Some bristle at the idea of a “living Constitution,” rejecting anything that isn’t expressly written in the text. I understand disagreeing with the concept that we have this amendable document that nonetheless we can just make up as we go along. That, however, is a shallow understanding of what the document says and what is actually going on. The text does matter, and it’s extremely rare for anybody to just make something up (and even that can be changed). There are roughly two kinds of Constitutional provisions – the objective, and the subjective. Objective provisions are those such as the President being 35 years old, or the Senate is composed of two Senators from every state. No interpretation or special understanding is needed.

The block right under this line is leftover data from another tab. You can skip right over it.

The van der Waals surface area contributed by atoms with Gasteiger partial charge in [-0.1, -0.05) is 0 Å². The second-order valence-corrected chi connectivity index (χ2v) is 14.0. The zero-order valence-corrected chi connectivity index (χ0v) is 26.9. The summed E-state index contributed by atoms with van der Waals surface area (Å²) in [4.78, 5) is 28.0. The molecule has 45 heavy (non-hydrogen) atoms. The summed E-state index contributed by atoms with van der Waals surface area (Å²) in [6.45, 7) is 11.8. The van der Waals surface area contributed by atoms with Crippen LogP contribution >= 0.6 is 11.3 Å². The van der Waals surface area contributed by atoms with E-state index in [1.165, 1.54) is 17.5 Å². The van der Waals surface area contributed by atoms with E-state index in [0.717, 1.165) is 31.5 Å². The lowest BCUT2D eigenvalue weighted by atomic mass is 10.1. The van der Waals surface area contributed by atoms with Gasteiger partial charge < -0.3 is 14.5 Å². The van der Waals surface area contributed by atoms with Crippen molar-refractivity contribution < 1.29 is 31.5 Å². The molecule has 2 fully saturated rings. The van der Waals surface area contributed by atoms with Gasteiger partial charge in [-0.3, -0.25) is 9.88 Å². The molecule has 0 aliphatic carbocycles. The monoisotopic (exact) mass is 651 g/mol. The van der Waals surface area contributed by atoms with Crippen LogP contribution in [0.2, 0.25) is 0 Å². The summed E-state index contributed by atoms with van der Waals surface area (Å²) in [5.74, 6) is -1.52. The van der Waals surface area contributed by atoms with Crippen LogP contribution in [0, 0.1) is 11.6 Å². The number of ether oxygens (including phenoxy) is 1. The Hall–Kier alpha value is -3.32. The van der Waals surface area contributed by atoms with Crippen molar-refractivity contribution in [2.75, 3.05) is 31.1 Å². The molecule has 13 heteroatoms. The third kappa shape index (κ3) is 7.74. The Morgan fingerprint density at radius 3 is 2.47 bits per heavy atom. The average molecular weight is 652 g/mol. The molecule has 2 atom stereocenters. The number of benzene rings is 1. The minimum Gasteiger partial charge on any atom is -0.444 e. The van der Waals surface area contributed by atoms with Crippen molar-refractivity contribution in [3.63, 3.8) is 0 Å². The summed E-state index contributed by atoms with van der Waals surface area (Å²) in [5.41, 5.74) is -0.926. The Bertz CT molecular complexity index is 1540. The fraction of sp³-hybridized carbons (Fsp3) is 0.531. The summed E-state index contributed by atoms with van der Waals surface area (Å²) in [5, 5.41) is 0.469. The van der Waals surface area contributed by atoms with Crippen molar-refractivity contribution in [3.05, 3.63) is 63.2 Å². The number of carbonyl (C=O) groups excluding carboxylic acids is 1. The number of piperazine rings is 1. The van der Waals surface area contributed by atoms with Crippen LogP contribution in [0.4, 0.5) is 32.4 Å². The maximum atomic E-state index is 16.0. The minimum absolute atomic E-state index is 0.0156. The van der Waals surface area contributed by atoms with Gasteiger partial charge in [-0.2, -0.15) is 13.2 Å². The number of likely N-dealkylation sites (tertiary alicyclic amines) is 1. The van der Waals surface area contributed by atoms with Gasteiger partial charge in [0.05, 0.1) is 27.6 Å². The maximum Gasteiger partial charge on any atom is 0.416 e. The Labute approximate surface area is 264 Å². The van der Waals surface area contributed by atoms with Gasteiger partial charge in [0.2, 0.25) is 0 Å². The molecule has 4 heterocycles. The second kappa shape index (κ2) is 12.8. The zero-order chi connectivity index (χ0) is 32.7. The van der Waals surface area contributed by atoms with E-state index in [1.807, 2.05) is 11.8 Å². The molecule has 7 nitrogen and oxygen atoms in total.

Subjective provisions are those like “due process,” “unreasonable search and seizure,” “cruel and unusual punishment.” These vitally important parts of the Bill of Rights are necessarily vague. Does this mean we just make up what the words mean every time we apply them? Of course not. But it does mean that interpretation is needed. So what do we do? We use a combination of precedent (what we did before), and pragmatism (what makes sense now) influenced by legislative intent (what was the point in the first place). Precedent should and does take an outsize role, but it’s not absolute, as the forward-thinking men who wrote these important but undefined phrases would expect their descendants to learn from the past and chart their own path forward, within their existing framework. Which, of course, is largely what we’ve done. How else can we apply legal concepts from the Enlightenment to the technological and social questions of today, some topics that would be indistinguishable from magic to the Founders.